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Breaking: Enrollment decline slowing, still on the downfall

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The number of students enrolled in the spring semester at UM is down again, but at a slower rate than the past few years. This is the eighth year in a row that spring enrollment has been ticking downward. 

The number of students enrolled at UM decreased 3.5% from last spring to just over 8,500 students, according to UM’s spring 2020 census report. This is a 33% decline in spring enrollment since 2011. 

University of Montana spokesperson Paula Short said this slowing rate was the result of the University’s efforts to recruit new students to campus and increase retention. 

“We’re trending in the right direction,” Short said. “The campus-wide investments from the Provost are starting to bear fruit.”

Overall enrollment at both UM and Missoula College also decreased 2.3% from the fall 2019 headcount of nearly 10,500 students. Short pointed out that this is the lowest rate of decline for UM in a decade. 

“Last year, we had 3.0% fewer students in spring than fall; this year it’s 2.3%,” said Cathy Cole, UM’s vice president for enrollment management and strategic communications, according to a press release. “That may seem like a small change, but when you consider we were down 8.2% in 2018, 6.9% in 2017 and 9.1% in 2016, we are clearly moving in a very positive direction. This data affirms progress in our strategy of making incremental improvements in rebuilding enrollment.”

Undergraduate enrollment decreased 6.6% from last spring to just under 6,000 students.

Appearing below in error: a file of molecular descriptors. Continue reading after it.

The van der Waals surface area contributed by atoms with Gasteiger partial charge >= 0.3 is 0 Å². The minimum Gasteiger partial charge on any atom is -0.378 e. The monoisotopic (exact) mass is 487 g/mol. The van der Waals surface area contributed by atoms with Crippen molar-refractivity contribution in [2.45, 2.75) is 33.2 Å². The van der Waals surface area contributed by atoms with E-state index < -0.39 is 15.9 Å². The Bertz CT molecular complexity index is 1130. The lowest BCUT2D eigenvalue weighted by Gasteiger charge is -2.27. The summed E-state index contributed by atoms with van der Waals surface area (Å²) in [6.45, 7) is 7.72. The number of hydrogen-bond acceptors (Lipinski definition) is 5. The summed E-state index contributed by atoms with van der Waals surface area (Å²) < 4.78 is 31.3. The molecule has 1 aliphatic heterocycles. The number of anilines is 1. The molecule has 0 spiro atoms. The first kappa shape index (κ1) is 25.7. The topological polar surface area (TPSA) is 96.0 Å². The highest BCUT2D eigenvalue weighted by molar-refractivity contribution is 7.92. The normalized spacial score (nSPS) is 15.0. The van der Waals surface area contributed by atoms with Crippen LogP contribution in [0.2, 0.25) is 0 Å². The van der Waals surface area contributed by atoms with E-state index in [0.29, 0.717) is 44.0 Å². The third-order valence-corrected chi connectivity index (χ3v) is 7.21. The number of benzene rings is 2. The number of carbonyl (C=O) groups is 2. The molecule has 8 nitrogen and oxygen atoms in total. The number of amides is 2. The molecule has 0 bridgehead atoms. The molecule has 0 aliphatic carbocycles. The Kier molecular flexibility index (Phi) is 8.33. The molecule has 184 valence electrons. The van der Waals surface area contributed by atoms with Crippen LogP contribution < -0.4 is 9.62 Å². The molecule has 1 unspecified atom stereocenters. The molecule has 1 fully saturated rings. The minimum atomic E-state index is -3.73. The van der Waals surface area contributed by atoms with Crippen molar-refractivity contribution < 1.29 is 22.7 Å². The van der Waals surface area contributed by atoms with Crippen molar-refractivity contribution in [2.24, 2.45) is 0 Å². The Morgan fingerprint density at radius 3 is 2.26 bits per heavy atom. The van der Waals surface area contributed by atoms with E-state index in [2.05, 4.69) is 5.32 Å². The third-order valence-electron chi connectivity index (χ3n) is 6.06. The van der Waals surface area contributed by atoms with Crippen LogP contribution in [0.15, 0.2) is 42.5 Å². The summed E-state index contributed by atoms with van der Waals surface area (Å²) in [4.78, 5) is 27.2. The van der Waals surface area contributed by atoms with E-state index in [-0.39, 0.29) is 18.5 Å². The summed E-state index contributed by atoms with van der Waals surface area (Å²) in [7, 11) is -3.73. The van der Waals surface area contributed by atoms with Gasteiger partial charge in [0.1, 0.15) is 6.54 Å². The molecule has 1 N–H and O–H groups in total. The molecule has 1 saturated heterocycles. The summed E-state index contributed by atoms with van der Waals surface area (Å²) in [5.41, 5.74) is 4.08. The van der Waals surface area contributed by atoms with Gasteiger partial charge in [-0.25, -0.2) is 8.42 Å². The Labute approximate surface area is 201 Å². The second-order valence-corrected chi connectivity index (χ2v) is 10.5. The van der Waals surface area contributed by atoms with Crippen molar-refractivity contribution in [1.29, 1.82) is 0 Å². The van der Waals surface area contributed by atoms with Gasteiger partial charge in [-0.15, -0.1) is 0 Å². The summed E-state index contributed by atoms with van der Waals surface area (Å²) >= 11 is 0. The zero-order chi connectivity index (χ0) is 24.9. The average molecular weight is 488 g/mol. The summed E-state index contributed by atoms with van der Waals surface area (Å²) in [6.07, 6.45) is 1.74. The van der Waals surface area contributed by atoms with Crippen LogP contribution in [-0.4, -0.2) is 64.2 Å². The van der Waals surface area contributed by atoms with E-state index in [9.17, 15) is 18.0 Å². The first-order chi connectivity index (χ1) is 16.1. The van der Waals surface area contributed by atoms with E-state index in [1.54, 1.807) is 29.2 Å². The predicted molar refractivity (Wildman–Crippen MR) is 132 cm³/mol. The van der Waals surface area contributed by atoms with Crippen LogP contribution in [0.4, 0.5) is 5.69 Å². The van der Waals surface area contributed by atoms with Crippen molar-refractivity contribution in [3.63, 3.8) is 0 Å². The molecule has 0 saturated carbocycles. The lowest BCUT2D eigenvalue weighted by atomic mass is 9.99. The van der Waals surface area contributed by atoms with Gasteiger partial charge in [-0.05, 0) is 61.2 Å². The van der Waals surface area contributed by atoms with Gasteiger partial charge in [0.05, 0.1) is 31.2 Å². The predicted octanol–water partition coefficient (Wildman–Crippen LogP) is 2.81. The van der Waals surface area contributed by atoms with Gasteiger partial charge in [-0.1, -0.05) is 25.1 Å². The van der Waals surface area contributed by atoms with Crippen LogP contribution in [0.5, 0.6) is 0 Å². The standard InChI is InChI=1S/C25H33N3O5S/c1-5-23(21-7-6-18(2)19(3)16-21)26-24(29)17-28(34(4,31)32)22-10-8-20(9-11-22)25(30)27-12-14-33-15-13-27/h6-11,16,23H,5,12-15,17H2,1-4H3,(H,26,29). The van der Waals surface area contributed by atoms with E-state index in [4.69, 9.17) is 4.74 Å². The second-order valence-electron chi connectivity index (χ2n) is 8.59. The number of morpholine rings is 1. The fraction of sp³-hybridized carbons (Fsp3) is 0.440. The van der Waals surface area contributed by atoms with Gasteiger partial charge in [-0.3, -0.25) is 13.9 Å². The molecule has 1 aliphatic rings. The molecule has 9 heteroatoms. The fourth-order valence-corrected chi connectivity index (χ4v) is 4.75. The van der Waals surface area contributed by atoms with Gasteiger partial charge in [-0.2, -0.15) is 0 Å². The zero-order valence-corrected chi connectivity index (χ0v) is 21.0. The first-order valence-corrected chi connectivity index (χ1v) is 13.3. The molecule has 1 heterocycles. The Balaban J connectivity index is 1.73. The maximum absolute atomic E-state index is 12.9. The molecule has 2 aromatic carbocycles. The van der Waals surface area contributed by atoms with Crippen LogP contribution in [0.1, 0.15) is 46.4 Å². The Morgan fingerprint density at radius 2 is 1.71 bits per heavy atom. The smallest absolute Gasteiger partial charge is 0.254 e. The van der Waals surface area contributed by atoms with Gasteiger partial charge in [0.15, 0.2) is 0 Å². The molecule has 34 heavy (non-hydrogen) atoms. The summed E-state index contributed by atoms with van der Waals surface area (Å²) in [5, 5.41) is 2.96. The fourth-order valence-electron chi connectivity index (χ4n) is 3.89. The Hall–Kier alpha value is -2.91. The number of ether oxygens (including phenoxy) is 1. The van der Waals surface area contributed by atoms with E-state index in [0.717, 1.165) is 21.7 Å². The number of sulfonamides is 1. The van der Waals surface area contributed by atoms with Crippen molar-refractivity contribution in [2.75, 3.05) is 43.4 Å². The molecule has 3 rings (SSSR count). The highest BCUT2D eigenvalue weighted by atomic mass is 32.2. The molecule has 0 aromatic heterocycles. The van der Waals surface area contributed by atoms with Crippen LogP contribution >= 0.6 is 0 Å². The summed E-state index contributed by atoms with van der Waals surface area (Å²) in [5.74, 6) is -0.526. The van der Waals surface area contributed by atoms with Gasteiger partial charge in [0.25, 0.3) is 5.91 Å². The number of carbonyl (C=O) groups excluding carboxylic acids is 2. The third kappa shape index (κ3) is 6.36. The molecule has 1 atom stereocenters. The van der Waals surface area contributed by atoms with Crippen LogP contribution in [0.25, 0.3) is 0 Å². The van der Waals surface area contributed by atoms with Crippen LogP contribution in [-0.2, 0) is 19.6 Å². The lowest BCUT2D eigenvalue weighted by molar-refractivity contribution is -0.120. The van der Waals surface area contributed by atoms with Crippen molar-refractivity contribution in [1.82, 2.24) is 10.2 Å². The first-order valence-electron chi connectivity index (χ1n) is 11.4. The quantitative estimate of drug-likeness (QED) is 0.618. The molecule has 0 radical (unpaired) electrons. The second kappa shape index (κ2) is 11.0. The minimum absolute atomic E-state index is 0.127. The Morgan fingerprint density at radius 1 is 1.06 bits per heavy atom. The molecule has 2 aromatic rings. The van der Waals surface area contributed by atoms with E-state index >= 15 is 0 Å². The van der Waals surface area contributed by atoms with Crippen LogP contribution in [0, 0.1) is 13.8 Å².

Missoula College enrollment faced a 4.7% decrease as enrollment dropped to under 1,500 students. However, some of the lone increases in the report include first-time and transfer freshman at Missoula college, up 5.9% and 27.8%, respectively.

The University of Montana also recruited one additional first-time freshman student than the previous year, combining totals of UM and Missoula college. 

Graduate student enrollment increased 3.3% from last spring, but is nearly 250 students less than the fall’s headcount of 2,773. 

The report could be a good sign for increasing diversity at both campuses. 

At UM, there are more veteran students (1.3%), Native American students (2.1%) and students with disabilities (10%). There are 3.4% less first-generation students this spring. 

Missoula college showed significant growth for students with disabilities (14.8%) and Native American students (76.3%). Veteran and first-generation student counts are both over 12% lower from last spring. 

View the full enrollment report here.